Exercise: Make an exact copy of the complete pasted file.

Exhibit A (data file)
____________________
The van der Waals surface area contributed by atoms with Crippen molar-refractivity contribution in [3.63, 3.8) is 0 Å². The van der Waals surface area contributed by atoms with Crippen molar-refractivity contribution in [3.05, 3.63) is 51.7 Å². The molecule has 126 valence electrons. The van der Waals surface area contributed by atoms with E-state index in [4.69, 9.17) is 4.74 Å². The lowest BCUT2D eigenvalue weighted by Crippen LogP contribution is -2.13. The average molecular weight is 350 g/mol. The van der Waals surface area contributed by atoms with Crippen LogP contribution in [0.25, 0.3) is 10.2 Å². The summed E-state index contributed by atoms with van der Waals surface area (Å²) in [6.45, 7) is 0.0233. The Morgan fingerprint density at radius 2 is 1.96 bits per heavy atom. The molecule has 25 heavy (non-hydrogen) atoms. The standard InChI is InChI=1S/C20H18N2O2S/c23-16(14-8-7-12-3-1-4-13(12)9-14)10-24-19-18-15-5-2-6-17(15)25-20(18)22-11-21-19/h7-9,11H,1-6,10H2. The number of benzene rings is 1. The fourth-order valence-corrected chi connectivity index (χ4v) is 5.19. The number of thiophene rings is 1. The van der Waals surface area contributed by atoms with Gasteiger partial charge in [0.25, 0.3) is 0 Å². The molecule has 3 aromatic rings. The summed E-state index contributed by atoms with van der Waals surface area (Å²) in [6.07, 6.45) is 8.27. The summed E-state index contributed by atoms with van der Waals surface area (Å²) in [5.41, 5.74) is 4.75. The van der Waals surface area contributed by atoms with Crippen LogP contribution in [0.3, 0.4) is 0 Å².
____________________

The van der Waals surface area contributed by atoms with Crippen molar-refractivity contribution in [3.63, 3.8) is 0 Å². The van der Waals surface area contributed by atoms with Crippen molar-refractivity contribution in [3.05, 3.63) is 51.7 Å². The molecule has 126 valence electrons. The van der Waals surface area contributed by atoms with E-state index in [4.69, 9.17) is 4.74 Å². The lowest BCUT2D eigenvalue weighted by Crippen LogP contribution is -2.13. The average molecular weight is 350 g/mol. The van der Waals surface area contributed by atoms with Crippen LogP contribution in [0.25, 0.3) is 10.2 Å². The summed E-state index contributed by atoms with van der Waals surface area (Å²) in [6.45, 7) is 0.0233. The Morgan fingerprint density at radius 2 is 1.96 bits per heavy atom. The molecule has 25 heavy (non-hydrogen) atoms. The standard InChI is InChI=1S/C20H18N2O2S/c23-16(14-8-7-12-3-1-4-13(12)9-14)10-24-19-18-15-5-2-6-17(15)25-20(18)22-11-21-19/h7-9,11H,1-6,10H2. The number of benzene rings is 1. The fourth-order valence-corrected chi connectivity index (χ4v) is 5.19. The number of thiophene rings is 1. The van der Waals surface area contributed by atoms with Gasteiger partial charge in [0.25, 0.3) is 0 Å². The molecule has 3 aromatic rings. The summed E-state index contributed by atoms with van der Waals surface area (Å²) in [6.07, 6.45) is 8.27. The summed E-state index contributed by atoms with van der Waals surface area (Å²) in [5.41, 5.74) is 4.75. The van der Waals surface area contributed by atoms with Crippen LogP contribution in [0.3, 0.4) is 0 Å².